First published in IRRV Insight Magazine in August 2015.
According to Citizens Advice in a recent article which appeared in the Guardian, the number of council tax debt cases handled by the charity has increased by 21% in the last year to 193,000. Similarly the StepChange Debt Charity also reported a 372% increase in the last five years of people contacting them who have council tax arrears. The Guardian article also reported that the increase in arrears corresponded with the abolition of council tax benefit in April 2013 and that seven out of ten clients who were behind with council tax payments had at least one other debt problem too.
As the problem appears to show no signs of abating now might be the time to explore some options for Councils on how to take a more considered approach to debt recovery and collections. The first step in doing this is to have a better understanding and all round view of the debtor and the debt they have built up across multiple areas within an Authority. This has been a challenge in the past because you are dealing with multiple systems and teams managing different types of debt.
Thankfully technology has moved on and there are now tools which can be used to harvest data from multiple debt systems to present a single view of debt in one portal. Forward thinking Authorities have bought into this approach and are starting to reap the rewards. Cameron Smith, Performance and Policy Manager at Bury Council comments “The Council has a responsibility to collect debt in an ethical way. If someone has built up a lot of debt, it is important to take account of their whole financial situation. This provides you with information you need to put together a repayment plan they are more likely to meet, without causing them additional hardship that could require expensive support from elsewhere in the public sector.”
Working with companies like Civica and Destin Solutions, Bury Council are now able to collect debt data from different parts of the council and consolidate it so that Recovery Managers can make more informed decisions on recovery approaches. It also enables them to look at outstanding debts and identifies larger debts or multiple debts at the touch of a button, this ensures not only that Bury Council can maximise its recovery resources, but also means debt can be collected more efficiently.
Councils can also take a smarter approach to informing citizens about their debt. Rather than a customer receiving four or five calls, texts, letters or visits from different departments chasing for payment which can create more anxiety and stress, one contact can be made providing a total amount of debt owed and a more considered approach applied.
This technology which Civica has now become a main distributor for in the UK, can be used not just to report on debt but also to analyse it for more informed decision making. By viewing trends and patterns amongst customer debt and cross referencing this with demographical information, Councils can start applying recovery approaches more suited to the customer and start flagging earlier on where potential problems may arise. A typical example might be using text messaging for payment reminders for the under 25’s. Similarly if analysis of debt data uncovers that those citizens who live in a specific postcode are twice as likely to default on payment of Council Tax, recovery teams could be more proactive in creating more bespoke repayment terms or offering incentives for earlier payment.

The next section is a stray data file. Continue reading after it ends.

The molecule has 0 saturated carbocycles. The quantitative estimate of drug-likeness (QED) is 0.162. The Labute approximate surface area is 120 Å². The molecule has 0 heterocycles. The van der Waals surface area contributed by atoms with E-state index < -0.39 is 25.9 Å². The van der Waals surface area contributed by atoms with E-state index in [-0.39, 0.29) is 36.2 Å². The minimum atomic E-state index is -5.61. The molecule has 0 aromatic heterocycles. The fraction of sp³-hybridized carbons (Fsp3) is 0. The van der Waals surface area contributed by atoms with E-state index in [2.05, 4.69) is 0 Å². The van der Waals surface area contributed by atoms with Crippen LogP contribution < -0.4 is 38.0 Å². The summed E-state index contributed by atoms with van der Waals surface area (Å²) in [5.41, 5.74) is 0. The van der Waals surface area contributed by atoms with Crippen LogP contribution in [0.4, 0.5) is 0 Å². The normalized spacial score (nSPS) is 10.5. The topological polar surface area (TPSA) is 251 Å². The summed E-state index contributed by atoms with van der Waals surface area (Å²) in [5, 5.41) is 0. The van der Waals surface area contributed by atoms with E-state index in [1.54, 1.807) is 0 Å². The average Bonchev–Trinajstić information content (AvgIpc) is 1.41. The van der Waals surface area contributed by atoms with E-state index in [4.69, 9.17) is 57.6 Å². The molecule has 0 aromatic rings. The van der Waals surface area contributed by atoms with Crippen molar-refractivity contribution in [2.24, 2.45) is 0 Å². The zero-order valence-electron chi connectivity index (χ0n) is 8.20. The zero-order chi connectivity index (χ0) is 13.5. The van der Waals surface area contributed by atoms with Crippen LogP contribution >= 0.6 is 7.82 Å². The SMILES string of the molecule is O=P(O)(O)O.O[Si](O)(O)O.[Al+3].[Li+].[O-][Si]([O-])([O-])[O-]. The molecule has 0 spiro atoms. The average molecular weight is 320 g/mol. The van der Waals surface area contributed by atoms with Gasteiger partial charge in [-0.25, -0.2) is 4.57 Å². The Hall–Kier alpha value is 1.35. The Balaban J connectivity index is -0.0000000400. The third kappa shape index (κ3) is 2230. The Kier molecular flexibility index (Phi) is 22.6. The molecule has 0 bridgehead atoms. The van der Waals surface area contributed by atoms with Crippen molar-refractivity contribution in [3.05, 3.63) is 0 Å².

Ultimately if Councils can reduce the amount of administrative costs and reduce duplication of effort across the different teams associated with recovery and collection these savings could be used to invest in more ethical approaches to debt collection. For instance further investment in analysis as to why the debt is building up in the first instance, are there any commonalities across debtors? Is there the potential to roll out new initiatives such as Bury Council have done to start charging more Council Tax on empty properties, this could act as a supplement for the debt which then needs to be written off. Could the costs associated with chasing up non-payment of Council debt be forgone, to remove additional pressure from debtors? Similarly could more high profile campaigns be launched encouraging potential debtors to come forward in advance to admit they may have a problem meeting payments and to assist them in how to plan for financial budgeting in future.
The issue of non-payment of Council Tax is getting more and more airtime in both local and national press. Those Councils who can demonstrate they are taking a more considered approach to recovery and collection from citizens will not only win more hearts and minds of residents, but if handled in the right way may also be able to improve on collection targets.